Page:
|Type||Medium-range, air-to-air BVR missile; anti-radiation missile|
|Place of origin||Soviet Union|
|Wars|| Iran–Iraq War |
War in Donbas
Yemeni Civil War (2015–present)
Saudi Arabian-led intervention in Yemen
|Manufacturer|| Vympel (Russia)|
|Mass||253 kg (558 lb)|
|Length||4.08 m (13.4 ft)|
|Diameter||230 mm (9.1 in)|
|Warhead||blast/fragmentation, or continuous rod|
|Warhead weight||39 kg (86 lb)|
|radar-proximity and impact fuzes|
|Engine||High performance, w. directed-rocket motor|
Solid-fuel rocket motor
|Wingspan||772 mm (30.4 in)|
|R-27T: up to 40 km|
R-27T1: up to 80 km
R-27ET: up to 120 km
R-27ET1: up to 80 km
R-27R: up to 73 km
R-27R1: up to 75 km
R-27ER: up to 130 km
R-27ER1: up to 100 km
R-27P: up to 80 km
R-27EP: up to 130 km
R-27EA: up to 130 km
R-27EM: up to 170 km
|Maximum speed||Mach 4.5[ citation needed ]|
|semi-active radar homing (A/C), active-radar-homing (R-27EA), infrared homing (B/D), passive radar (E/F)|
|Su-27, Su-30, Su-33, Su-34, Su-35, Su-37, F-14 (done by Iran), MiG-23, MiG-29, Yak-141, Su-57, local conversion as a surface-to-air missile in Yemen|
The Vympel R-27 (NATO reporting name AA-10 Alamo) is a family of air-to-air missile developed by the Soviet Union. It remains in service with the Russian Air Force, air forces of the Commonwealth of Independent States and air forces of many other countries as standard medium range air-to-air missile even though they have the more advanced R-77.
The R-27 is manufactured in infrared-homing (R-27T, R-27ET), [ citation needed ] though the production license was bought from Ukraine instead of Russia.semi-active-radar-homing (R-27R, R-27ER), and active-radar-homing (R-27EA) versions. R-27 family missiles produced by both Russian and Ukrainian manufacturers. The R-27 missile is carried by the Mikoyan MiG-29 and Sukhoi Su-27 family fighters, and some of the later-model MiG-23MLD fighters have also been adapted to carry it. The R-27 missile is also license-produced in China,
R-27R and ER variants can be used in any meteorological conditions. Launch can made at less than 5 g overload and less 50 deg/s roll rate. It is allowed to redesignate targets during flight, or sharing target illumination with other aircraft.
R-27T and ET variants can be used out of cloudiness, at least 15 degrees away from the bearing of sun, and 4 degrees away from the bearing of moon and ground-based heat-contrasting conditions. In cases of maximum head-on range launches where lock-command cannot be utilised, missile can be fired in PPS: In this mode, missile will fly straight until achieves target lock. As missile lacks capability of maneuvering before lock, aircraft itself must maneuver so that missile will be pointed to no more than 15 degrees bearing of the target for confident capture by the IR seeker after launch. Equalising altitude is recommended but not required. g, but limited to 6 g if roll induced slip is more than 2× diameter of the ball.On combat operations section of the Su-27 manual, this mode of usage is especially recommended for head-on usage for passive attacks at targets with 0 degrees approach angle (i.e. another fighter moving to intercept), leaving target unalerted to incoming missile. Launch can be made at 0 to 7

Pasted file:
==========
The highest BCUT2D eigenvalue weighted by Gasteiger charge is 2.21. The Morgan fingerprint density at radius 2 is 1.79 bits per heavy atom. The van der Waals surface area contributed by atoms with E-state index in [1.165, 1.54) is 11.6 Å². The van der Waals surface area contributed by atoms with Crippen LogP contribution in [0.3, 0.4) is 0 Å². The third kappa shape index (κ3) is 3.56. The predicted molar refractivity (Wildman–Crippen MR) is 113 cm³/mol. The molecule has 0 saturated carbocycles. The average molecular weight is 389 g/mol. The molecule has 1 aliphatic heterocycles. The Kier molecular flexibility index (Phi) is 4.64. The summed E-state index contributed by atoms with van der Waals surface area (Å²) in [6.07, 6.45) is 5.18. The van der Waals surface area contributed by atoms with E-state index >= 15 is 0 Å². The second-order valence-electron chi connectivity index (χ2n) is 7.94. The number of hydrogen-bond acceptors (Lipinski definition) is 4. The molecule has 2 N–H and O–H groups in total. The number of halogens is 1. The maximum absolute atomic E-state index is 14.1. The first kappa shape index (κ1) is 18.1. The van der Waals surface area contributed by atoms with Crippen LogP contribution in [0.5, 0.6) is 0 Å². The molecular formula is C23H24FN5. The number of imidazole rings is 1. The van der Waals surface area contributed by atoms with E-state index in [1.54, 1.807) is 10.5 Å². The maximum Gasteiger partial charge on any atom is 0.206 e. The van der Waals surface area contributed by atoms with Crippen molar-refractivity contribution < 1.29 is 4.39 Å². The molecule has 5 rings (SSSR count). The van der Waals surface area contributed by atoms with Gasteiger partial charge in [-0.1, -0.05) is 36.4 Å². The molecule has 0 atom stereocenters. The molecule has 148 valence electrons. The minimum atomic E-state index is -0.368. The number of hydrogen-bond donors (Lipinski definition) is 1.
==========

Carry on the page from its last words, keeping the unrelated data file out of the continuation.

In the 1999 Eritrean-Ethiopian War, Eritrean MiG-29s fought Ethiopian Su-27s both piloted by Russian mercenaries.There were possibly as many as 24 R-27s fired by both sides. Only one R-27 fired by an Ethiopian Su-27 at an Eritrean MiG-29 proximity-fuzed near enough the MiG that the damaged aircraft eventually crashed on landing.
During the War in Donbas, the Ukrainian Air Force claimed that one of its Su-25 was shot down by a Russian Air Force MiG-29 using a R-27T on 16 July 2014.Russian officials denied any involvement.
During the Yemeni Civil War (2015–present) Houthis have used R-27T missiles modified to serve as surface to air missiles. A video released on January 7, 2018 also shows a modified R-27T hitting a Saudi led coalition fighter on a Forward looking infrared camera. Houthi sources claim to have downed a F-15.Rebels later released footage showing an aircraft wreck, however serial numbers on the wreckage suggested that the downed aircraft was a Panavia Tornado, also operated by Saudi forces. On January 8, the Saudi Press Agency admitted the loss of an aircraft over Yemen, though it did not clarify whether it was a Tornado or an F-15, blaming the crash to 'a technical issue' and reporting that the pilots ejected and recovered by friendly forces.
On 21 March 2018, Houthi rebels released a video where they hit and possibly shot down a Saudi F-15 in Saada province.In the video a R-27T air to air missile adapted for surface to air use was launched, appearing to have successfully hit a jet. As in the video of the previous similar hit recorded on 8 January, the target, while clearly hit, did not appear to be downed. Saudi forces confirmed the hit, while saying the jet safely landed at a Saudi base. Saudi official sources confirmed the incident reporting that it happened at 3:48 pm local time after a surface-to-air defense missile was launched at the fighter jet from inside Saada airport.
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